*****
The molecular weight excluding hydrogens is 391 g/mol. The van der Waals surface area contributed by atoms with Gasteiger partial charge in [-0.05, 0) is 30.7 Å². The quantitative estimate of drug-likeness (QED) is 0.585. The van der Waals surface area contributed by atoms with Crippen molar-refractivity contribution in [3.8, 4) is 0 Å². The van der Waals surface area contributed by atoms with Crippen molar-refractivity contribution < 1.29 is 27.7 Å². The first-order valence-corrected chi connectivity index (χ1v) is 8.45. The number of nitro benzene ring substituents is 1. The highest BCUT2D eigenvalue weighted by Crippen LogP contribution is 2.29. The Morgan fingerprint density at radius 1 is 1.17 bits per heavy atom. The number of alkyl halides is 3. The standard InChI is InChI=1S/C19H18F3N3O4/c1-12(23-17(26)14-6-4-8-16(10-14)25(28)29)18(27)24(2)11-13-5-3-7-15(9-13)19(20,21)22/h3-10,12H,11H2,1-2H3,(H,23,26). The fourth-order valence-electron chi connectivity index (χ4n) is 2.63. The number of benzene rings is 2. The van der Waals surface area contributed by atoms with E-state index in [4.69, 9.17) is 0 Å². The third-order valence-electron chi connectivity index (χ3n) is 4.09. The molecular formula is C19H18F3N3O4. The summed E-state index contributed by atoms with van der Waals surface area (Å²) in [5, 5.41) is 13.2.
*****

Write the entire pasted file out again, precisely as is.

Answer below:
The molecular weight excluding hydrogens is 391 g/mol. The van der Waals surface area contributed by atoms with Gasteiger partial charge in [-0.05, 0) is 30.7 Å². The quantitative estimate of drug-likeness (QED) is 0.585. The van der Waals surface area contributed by atoms with Crippen molar-refractivity contribution in [3.8, 4) is 0 Å². The van der Waals surface area contributed by atoms with Crippen molar-refractivity contribution < 1.29 is 27.7 Å². The first-order valence-corrected chi connectivity index (χ1v) is 8.45. The number of nitro benzene ring substituents is 1. The highest BCUT2D eigenvalue weighted by Crippen LogP contribution is 2.29. The Morgan fingerprint density at radius 1 is 1.17 bits per heavy atom. The number of alkyl halides is 3. The standard InChI is InChI=1S/C19H18F3N3O4/c1-12(23-17(26)14-6-4-8-16(10-14)25(28)29)18(27)24(2)11-13-5-3-7-15(9-13)19(20,21)22/h3-10,12H,11H2,1-2H3,(H,23,26). The fourth-order valence-electron chi connectivity index (χ4n) is 2.63. The number of benzene rings is 2. The van der Waals surface area contributed by atoms with E-state index in [4.69, 9.17) is 0 Å². The third-order valence-electron chi connectivity index (χ3n) is 4.09. The molecular formula is C19H18F3N3O4. The summed E-state index contributed by atoms with van der Waals surface area (Å²) in [5, 5.41) is 13.2.